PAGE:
UnityPoint Health – Meriter nearing completion of Child and Adolescent Psychiatry Hospital
MADISON, Wis. — UnityPoint Health – Meriter is three months away from the completion of the $13 million expansion of its Child and Adolescent Psychiatry Hospital.
The expansion will double the footprint of the hospital to a total of 40,000 square feet. It will add 10 inpatient beds to the current 20 beds and add a number of programming spaces for patients and staff members.
Increased demand for mental health services has forced the hospital to turn patients away in recent years.
“The main driver of the expansion is absolutely demand and the need to improve access for mental health treatment,” the medical director of the hospital, Dr. Katie Schmitt, said. “For nine months of the year during the school year, we run a wait list for our services and it is really hard to say no to these kids who need help. It’s difficult for me and those who provide this service to understand that if a child had any other medical illness that was acutely dangerous, they would never be told to go home and wait.”
About $2.6 million of a $3 million private fundraising goal has been raised so far and the hospital is spending $10 million to add extra inpatient beds, as well as additional space for outpatient treatment.
“Patients coming in for day services will stay for a four-hour block or an eight-hour block,” Schmitt said. “Currently, some of these services are not available in Madison so this is great. The other dream for this space is that it can be a community gathering area so, I’d love to partner with community resources and with schools to make this a place where everyone can come to learn about mental health.”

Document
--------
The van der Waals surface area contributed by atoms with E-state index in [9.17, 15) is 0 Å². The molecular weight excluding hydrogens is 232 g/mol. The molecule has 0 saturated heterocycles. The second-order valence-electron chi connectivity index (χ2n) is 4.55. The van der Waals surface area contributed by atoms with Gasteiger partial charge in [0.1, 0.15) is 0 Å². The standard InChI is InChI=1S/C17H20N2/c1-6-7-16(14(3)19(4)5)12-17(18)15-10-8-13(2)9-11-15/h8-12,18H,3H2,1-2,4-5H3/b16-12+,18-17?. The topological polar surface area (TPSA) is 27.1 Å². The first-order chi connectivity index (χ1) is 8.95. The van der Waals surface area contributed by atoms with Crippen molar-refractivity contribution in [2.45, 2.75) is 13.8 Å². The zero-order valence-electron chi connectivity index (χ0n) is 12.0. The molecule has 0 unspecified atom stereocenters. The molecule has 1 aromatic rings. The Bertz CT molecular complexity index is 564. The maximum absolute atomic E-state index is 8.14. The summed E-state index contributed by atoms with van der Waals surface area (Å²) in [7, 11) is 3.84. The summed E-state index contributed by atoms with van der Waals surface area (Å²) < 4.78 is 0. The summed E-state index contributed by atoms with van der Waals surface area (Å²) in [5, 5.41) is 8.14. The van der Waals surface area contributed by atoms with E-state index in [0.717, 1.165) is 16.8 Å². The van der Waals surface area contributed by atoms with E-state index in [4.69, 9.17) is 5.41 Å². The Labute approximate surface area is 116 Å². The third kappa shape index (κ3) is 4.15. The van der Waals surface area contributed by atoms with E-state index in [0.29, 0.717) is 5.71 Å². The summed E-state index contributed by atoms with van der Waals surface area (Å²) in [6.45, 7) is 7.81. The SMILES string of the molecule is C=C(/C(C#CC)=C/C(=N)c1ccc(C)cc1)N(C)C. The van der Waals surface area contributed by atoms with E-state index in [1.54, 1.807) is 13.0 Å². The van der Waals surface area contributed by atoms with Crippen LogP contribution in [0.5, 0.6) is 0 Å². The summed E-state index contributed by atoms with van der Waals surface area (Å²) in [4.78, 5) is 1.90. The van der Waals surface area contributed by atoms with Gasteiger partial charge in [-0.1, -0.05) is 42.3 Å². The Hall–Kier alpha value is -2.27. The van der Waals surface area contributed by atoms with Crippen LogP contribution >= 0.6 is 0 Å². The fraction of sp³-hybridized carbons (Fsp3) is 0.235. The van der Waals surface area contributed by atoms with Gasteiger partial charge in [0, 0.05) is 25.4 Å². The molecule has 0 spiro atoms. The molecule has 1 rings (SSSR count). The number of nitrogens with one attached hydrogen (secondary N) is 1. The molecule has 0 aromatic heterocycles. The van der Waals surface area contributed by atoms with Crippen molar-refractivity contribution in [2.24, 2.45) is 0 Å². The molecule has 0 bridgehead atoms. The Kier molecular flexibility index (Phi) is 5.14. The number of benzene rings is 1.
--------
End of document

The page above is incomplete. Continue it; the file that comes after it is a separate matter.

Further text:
The hospital admitted 850 patients last year. When Madison-area children or teens need inpatient psychiatric care but can’t get in at Meriter, they generally go to one of seven other private units in the state, the closest of which is Rogers Behavioral Health in Oconomowoc.
Schmitt worked with designers and engineers at Findorff Builders to come up with the unique design for the expansion that will better serve the needs of patients. “We’re dividing our unit into an adolescent unit, a tween unit and a younger unit to tailor our care as independently as it needs to be,” Schmitt said. “This is not a place where kids are in their bed hooked up to machines. They take full advantage of the space, learn coping skills, connect with one another and meet other kids who struggle in the same way which is so validating. This is truly a place where they can heal and learn and then go home with a new set of tools.”
The inpatient unit is a circular space which is much different than a typical hospital with a hallway and rooms across the hall. “All of our patients will have private rooms,” Schmitt said. “The other really exciting part of how we designed the expansion is, we’re giving kids the space to de-escalate before they escalate. Within each wall there are several different sensory rooms where patients can use equipment like crash pads or vestibular rocking chairs to learn how to soothe and calm so they can carry those skills with them.”
The expansion also includes a full service kitchen, a state of the art computer room, staff lounge and classroom as well as a yoga studio.
The ribbon-cutting and grand opening of the expansion is set for October. Remodeling on the current hospital will begin after that. The full 30-bed expansion will be operation in the spring of 2020.
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